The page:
Graves unearth some fascinating war tales

The headstone of Second World War soldier Frances Philip Sumner, from Chorley, was knocked over by a tree
The headstone of Second World War soldier Frances Philip Sumner, from Chorley, was knocked over by a tree
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Fascinating stories of a Second World War soldier and a worker from Chorley’s Royal Ordnance Factory have been uncovered.

Historian Stuart Clewlow is studying memorials and burials in Chorley and has come across the graves of two men from the town.

“While locating the military graves, I found that one headstone had been knocked flat by the fallen limb of a tree,” he says.

“It transpired that the grave marker belonged to an official war grave and following correspondence with the Commonwealth War Graves Commission, the headstone has been re-erected.”

He found that Frances Philip Sumner was the son of William and Mary Sumner, and died on May 17, 1945, aged 36.

He had volunteered for the RAF in July 1940 and was posted to serve in India in February 1942.

He was admitted to Hospital at Dehra Dun in November 1943 and was reported seriously ill in February 1944.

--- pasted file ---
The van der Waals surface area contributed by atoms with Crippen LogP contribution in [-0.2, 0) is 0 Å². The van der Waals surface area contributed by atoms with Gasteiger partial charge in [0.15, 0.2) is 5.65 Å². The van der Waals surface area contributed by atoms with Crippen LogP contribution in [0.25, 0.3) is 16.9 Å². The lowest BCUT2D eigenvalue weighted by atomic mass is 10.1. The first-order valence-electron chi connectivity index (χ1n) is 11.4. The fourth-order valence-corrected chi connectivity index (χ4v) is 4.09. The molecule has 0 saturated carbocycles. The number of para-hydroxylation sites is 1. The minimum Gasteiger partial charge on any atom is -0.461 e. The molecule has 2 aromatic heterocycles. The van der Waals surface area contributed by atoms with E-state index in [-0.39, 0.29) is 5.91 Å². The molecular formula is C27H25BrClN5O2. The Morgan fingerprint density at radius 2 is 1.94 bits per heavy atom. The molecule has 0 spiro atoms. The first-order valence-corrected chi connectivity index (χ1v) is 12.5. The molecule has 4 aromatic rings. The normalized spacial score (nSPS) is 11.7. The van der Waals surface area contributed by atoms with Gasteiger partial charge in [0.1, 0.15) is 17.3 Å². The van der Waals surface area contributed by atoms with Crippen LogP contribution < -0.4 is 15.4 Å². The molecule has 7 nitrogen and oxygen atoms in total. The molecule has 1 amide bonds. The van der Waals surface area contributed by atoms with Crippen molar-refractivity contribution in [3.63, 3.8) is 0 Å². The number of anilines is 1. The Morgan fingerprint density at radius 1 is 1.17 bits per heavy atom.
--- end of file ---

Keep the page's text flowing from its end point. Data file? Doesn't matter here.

“Francis must have been deemed so gravely ill because he was repatriated home in September 1944 and was cared for at hospital in Sheffield before being transferred to Childwall in Liverpool in January 1945 where he later died,” Mr Clewlow added.

Before the war Francis was employed by Messrs. T.H. Kevill & Co Solicitors.

He was also a member of St Mary’s RC Church and Club, Windsor Tennis Club, Chorley Rugby Club and also the social clubs of Leyland Motors.

Another interesting burial was that of Peter Devine and his story is timely as last week marked the 75th anniversary of the opening of the Royal Ordnance Factory in Euxton.

Mr Clewlow says: “Patrick was living in Preston and was a Ganger employed in construction at the Euxton munitions site.

“On October 13, 1938, he and a colleague were working on a night shift with the aid of two moveable arc lamps.

“For some reason, Patrick was seen grasping a section of the equipment which caused him to be electrocuted.

“An electrician working nearby ran over and by pulling the insulated area of cable, managed to tug the lamp away from him.

“Efforts were made to resuscitate him but he was taken to Chorley Hospital where he was pronounced dead at the age of 32.

“His grave marker was erected by his fellow workmen.”

Mr Clewlow started conducting some research into Chorley Cemetery and some of those who lie therein a few years ago, and in 2011 he published a directory of all the military memorials and military burials around the borough of Chorley to raise funds for the Euxton War Memorial Group.

Now, the father-of-three has turned his attentions to studying the memorials and burials within the town of Chorley itself.

He says: “While compiling the original directory, I came to realise the town would require its own specific volume.

“I was able to publish the directory for the outlying villages, but Chorley has required longer and more in-depth study.”

He added: “The research is ongoing but there has already been some interesting discoveries.”